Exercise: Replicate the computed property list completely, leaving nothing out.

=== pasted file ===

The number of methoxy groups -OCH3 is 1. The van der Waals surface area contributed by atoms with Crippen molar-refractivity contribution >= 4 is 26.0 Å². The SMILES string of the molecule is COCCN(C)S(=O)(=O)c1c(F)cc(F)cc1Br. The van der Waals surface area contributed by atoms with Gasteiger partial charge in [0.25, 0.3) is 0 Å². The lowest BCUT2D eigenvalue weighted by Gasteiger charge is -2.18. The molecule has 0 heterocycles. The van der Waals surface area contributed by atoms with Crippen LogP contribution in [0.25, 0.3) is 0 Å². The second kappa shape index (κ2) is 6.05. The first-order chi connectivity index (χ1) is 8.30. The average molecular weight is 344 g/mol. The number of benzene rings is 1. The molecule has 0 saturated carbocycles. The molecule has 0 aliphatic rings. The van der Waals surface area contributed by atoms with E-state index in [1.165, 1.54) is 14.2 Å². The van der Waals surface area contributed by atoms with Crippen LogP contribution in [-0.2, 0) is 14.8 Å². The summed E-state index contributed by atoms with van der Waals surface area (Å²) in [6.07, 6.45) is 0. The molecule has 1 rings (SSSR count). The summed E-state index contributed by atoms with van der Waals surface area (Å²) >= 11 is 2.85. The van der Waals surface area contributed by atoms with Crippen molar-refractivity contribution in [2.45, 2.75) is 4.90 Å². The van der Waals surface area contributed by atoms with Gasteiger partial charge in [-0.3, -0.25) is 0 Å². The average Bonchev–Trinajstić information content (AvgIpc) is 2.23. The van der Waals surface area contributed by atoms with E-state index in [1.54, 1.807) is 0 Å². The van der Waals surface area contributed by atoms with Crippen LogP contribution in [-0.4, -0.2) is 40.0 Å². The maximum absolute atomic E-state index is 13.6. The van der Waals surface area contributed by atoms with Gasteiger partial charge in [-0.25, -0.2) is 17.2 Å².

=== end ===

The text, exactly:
The number of methoxy groups -OCH3 is 1. The van der Waals surface area contributed by atoms with Crippen molar-refractivity contribution >= 4 is 26.0 Å². The SMILES string of the molecule is COCCN(C)S(=O)(=O)c1c(F)cc(F)cc1Br. The van der Waals surface area contributed by atoms with Gasteiger partial charge in [0.25, 0.3) is 0 Å². The lowest BCUT2D eigenvalue weighted by Gasteiger charge is -2.18. The molecule has 0 heterocycles. The van der Waals surface area contributed by atoms with Crippen LogP contribution in [0.25, 0.3) is 0 Å². The second kappa shape index (κ2) is 6.05. The first-order chi connectivity index (χ1) is 8.30. The average molecular weight is 344 g/mol. The number of benzene rings is 1. The molecule has 0 saturated carbocycles. The molecule has 0 aliphatic rings. The van der Waals surface area contributed by atoms with E-state index in [1.165, 1.54) is 14.2 Å². The van der Waals surface area contributed by atoms with Crippen LogP contribution in [-0.2, 0) is 14.8 Å². The summed E-state index contributed by atoms with van der Waals surface area (Å²) in [6.07, 6.45) is 0. The molecule has 1 rings (SSSR count). The summed E-state index contributed by atoms with van der Waals surface area (Å²) >= 11 is 2.85. The van der Waals surface area contributed by atoms with Crippen molar-refractivity contribution in [2.45, 2.75) is 4.90 Å². The van der Waals surface area contributed by atoms with Gasteiger partial charge in [-0.3, -0.25) is 0 Å². The average Bonchev–Trinajstić information content (AvgIpc) is 2.23. The van der Waals surface area contributed by atoms with E-state index in [1.54, 1.807) is 0 Å². The van der Waals surface area contributed by atoms with Crippen LogP contribution in [-0.4, -0.2) is 40.0 Å². The maximum absolute atomic E-state index is 13.6. The van der Waals surface area contributed by atoms with Gasteiger partial charge in [-0.25, -0.2) is 17.2 Å².